Scripting in Swift: short introduction

- 4 mins

Surströmming, salmiakki and automation.

Intro

Two months ago, I’ve heard that there is a possibility to write and execute scripts in Swift. Damn, why it is so niching? Why I wasn’t aware and I struggled with everything in bash?

Compiled Languages vs Scripting Languages

Before we start, let’s recall the basics. There is recognized dichotomy of programming languages. Compiled languages require compiler, which translates our source code into binary. Then binary is run on the machine. This is what we used to do when it comes to developing iOS and macOS apps.

Scripting languages give a possibility to run a source code directly in some other application (called interpreter). As there is no compiling step, we don’t need compiler. In this case, development is usually faster and simpler, but performance is much lower. Scripting languages are very often use for automation and avoiding repetitive tasks.

That’s needed to say: compilation versus scripting is not determined by language per se. It is a matter of adopted tools and solutions. There are languages that can be both scripting and compiled, and Swift is one of them.

Prerequisites

So, what do you need to start scripting in Swift? The list is fortunately not so long:

REPL

REPL, which is an acronym of read-eval-print-loop is a simple, interactive development environment. It gives a possibility to write single code expression, execute it, and immediately print the result. Let’s take a look.

Open Terminal app and type `swift`.

Welcome to Apple Swift version 4.0.3 (swiftlang-900.0.74.1 clang-900.0.39.2). Type :help for assistance.
1>

Now you can type Swift expressions - REPL will execute them and print output.

1> print("Hello World")
Hello World
2>

You can declare variables, constants, and even use functions.

1> let x = 2
x: Int = 2
2> func duplicate(number: Int) -> (Int) {
3.     return number*2
4. }
5> duplicate(number: x)
$R0: Int = 4
6>

If you need to leave REPL just write `:q` and press enter.

To learn more about Swift REPL, I recommend official blog post.

HelloWorld.swift

Now we will leave REPL and move to writing very simple Swift script. First, we need to create Swift file:

$ touch HelloWorld.swift

Now, we can open HelloWorld.swift file and add some Swift code.

print("Hello World")

To execute our first script, just type `swift HelloWorld` in Terminal.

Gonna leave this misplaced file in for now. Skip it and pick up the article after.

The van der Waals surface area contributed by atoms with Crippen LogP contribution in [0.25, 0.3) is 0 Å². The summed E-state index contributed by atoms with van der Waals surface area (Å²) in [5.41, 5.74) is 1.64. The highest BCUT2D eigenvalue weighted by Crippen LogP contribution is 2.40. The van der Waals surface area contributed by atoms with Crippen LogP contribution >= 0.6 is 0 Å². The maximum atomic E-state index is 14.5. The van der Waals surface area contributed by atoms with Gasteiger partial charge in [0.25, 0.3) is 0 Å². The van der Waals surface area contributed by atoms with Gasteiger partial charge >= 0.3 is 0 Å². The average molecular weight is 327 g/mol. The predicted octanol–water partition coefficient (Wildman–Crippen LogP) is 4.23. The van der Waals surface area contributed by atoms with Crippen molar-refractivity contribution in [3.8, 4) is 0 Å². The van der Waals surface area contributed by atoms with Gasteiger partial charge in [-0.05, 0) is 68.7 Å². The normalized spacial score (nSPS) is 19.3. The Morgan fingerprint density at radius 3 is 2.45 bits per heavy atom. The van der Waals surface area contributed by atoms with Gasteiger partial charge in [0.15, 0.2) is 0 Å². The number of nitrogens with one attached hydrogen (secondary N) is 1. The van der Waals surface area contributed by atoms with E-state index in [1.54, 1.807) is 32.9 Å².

$ swift HelloWorld.swift
Hello World

We can also make files executeble. Before setting as executable, we need to remember about putting shebang in our HelloWorld.swift file.

#!/usr/bin/swift
print("Hello World")

This small line of code in top of the file is responsible for running script using proper interpreter. We can make file executeable using chmod +x or swiftc:

$ swiftc HelloWorld.swift
$ ./HelloWorld
Hello World

Selenops

Writing `hello world` using new tools is always exciting as hell, but let’s take into account something more serious. Selenops is a very simple web crawler, developed by Federico Zanetello.

I think the code is self-explanatory, but there are three really important aspects:

With scripting in Swift we can enjoy all the benefits of powerful Foundation (and even external dependencies), but what it is more important, we can develop stuff that can solve real problems.

To be continued…

Scripting in Swift is great. iOS developers are usually not very fluent in anything else than Swift or Objective-C. I can write some shell scripts, but on my scale of pleasure, it is somewhere between eating Swedish surströmming and Finnish salmiakki. Swift gives us the power of automation using our well-known tools in our well-known world. We are no longer doomed to use Shell scripts, Python or Ruby. This is so fascinating, that you can expect next posts on this topic very soon.

Aleksander Popko

Aleksander Popko

iOS & macOS Software Engineer

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